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Arming the oncolytic virus enadenotucirev (EnAd) to generate enhanced locally-acting immunotherapies for cancer
© Champion et al. 2015
Published: 4 November 2015
EnAd is a potent, chimeric Ad11p/Ad3 adenovirus with selective oncolytic activity against a range of epithelial cancer cells. Ongoing clinical studies have shown that i.v. dosed EnAd infects and selectively replicates in tumor cells, producing detectable levels of viral protein, often with an associated high frequency of intra-tumoral CD8+ cells. These data indicate that transgene-encoded proteins will also be effectively produced within tumors using an “armed” EnAd virus.
We are therefore developing EnAd viruses that are armed for selective delivery of immunotherapeutics to tumors following systemic dosing. EnAd is highly human-tumor selective and does not replicate, produce infectious progeny or express endogenously regulated transgenes in non-human cells. Preclinical evaluation of immuno-modulatory activities of armed viruses is therefore a major challenge and requires application of multiple approaches that can collectively provide informative data.
In vitro co-cultures of primary human immune cells and tumor cells
In vivo studies in immunocompetent mice using i.t. dosing of mouse CT26 tumors with armed EnAd variants, where transgene expression is driven by a CMV promoter
In vivo studies with human tumor xenografts in immunodeficient mice with a reconstituted immune system, where armed EnAd viruses can be dosed systemically to selectively infect tumors and modulate local immune responses - in the context of viral infection and tumor cell lysis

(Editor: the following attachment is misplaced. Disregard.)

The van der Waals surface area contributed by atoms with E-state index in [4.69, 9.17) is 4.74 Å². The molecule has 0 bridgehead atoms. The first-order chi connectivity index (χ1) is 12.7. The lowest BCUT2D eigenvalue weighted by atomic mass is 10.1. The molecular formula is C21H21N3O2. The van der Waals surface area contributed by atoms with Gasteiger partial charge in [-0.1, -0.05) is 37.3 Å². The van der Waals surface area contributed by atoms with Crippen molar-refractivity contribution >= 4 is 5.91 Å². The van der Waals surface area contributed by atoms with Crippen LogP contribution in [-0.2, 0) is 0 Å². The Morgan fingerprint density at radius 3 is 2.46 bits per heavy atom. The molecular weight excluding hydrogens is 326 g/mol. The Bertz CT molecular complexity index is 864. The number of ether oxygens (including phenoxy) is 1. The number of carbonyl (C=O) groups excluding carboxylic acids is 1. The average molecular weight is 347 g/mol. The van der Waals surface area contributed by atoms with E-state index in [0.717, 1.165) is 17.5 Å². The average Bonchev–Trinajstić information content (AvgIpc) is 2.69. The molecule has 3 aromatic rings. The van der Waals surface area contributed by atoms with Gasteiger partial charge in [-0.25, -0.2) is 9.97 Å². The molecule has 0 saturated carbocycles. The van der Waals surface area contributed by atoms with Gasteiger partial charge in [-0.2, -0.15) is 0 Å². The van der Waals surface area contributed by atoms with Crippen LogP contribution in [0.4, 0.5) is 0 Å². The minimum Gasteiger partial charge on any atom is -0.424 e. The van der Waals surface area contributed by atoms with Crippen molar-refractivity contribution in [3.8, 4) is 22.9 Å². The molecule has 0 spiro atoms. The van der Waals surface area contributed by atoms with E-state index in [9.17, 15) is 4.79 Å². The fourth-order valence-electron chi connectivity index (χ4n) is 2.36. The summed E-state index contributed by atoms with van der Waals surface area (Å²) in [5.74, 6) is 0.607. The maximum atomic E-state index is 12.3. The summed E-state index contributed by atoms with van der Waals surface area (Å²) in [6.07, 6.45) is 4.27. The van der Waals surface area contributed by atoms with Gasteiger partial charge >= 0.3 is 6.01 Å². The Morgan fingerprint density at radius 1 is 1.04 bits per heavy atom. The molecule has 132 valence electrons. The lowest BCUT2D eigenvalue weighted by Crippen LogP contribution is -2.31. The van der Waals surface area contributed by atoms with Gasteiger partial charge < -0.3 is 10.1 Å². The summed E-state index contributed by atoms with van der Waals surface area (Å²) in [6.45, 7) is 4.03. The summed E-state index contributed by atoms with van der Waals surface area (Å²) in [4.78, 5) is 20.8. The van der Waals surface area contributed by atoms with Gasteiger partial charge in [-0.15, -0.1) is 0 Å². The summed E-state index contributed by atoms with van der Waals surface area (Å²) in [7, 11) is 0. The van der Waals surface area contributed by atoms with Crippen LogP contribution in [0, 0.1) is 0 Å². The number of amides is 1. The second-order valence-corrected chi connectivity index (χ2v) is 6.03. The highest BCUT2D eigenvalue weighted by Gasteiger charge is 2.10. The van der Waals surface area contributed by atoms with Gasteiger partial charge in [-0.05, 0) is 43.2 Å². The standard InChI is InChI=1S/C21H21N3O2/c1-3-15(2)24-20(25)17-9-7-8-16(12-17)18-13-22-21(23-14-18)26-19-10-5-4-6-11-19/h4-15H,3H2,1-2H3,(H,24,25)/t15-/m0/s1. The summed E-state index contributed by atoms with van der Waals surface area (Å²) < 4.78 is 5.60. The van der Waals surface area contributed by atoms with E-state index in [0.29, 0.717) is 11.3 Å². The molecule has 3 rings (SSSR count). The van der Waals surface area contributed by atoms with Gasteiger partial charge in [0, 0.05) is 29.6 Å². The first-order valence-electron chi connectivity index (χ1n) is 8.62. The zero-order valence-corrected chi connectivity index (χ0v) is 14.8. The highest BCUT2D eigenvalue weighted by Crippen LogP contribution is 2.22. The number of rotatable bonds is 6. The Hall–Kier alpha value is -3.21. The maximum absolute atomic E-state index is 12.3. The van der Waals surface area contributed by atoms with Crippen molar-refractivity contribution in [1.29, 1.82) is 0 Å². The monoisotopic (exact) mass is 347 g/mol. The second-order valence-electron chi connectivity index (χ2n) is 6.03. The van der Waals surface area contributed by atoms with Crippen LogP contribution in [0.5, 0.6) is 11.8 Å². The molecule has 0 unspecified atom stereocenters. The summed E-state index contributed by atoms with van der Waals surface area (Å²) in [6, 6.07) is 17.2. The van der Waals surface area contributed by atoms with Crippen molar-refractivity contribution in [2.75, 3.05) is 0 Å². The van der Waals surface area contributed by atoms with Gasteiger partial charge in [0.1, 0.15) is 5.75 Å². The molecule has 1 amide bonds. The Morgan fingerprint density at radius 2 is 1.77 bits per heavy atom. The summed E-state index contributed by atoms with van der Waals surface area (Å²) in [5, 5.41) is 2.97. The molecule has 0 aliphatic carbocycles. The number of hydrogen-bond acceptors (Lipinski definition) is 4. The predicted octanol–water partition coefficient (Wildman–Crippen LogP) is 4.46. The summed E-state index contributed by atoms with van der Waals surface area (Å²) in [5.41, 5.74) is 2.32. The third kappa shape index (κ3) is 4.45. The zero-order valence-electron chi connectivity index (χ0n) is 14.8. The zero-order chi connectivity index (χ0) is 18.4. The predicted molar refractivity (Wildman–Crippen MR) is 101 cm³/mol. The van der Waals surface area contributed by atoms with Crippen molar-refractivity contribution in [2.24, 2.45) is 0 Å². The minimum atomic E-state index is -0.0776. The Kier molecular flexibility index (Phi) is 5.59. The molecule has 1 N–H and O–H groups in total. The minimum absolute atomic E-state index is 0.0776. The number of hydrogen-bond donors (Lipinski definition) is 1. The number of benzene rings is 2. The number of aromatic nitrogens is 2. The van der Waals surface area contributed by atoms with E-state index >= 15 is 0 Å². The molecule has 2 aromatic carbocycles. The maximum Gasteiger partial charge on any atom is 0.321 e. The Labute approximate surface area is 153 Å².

Using these approaches we have shown that EnAd treatment results in sustained local production of transgenes in tumors and can also lead to maturation and activation of dendritic cells, upregulating CD80, CD86 and MHC class II following the oncolytic release of virus particles. This innate stimulation results in enhanced T cell activation as evidenced by increased tumor antigen-specific T cell responses and CD69 upregulation, IFN-γ & IL-2 secretion. For example, using a virus encoding the tumor associated antigen NY-ESO-1 (NG-217) injected into CT26 tumours we demonstrated the induction of antigen-specific T cell ELISPOT responses to both encoded NY-ESO-1 epitopes and CT26 tumor antigens. This correlated with retardation in tumor growth in NG-217 treated animals. Thus transgene expression and the presence of viral particles in the tumor can drive active anti-tumor T cell responses.
These systems are now being used to evaluate efficacy and mechanism of action of immunotherapeutic agents, such as immune activators and checkpoint inhibitors, produced locally within tumor tissues following delivery of armed EnAd viruses.
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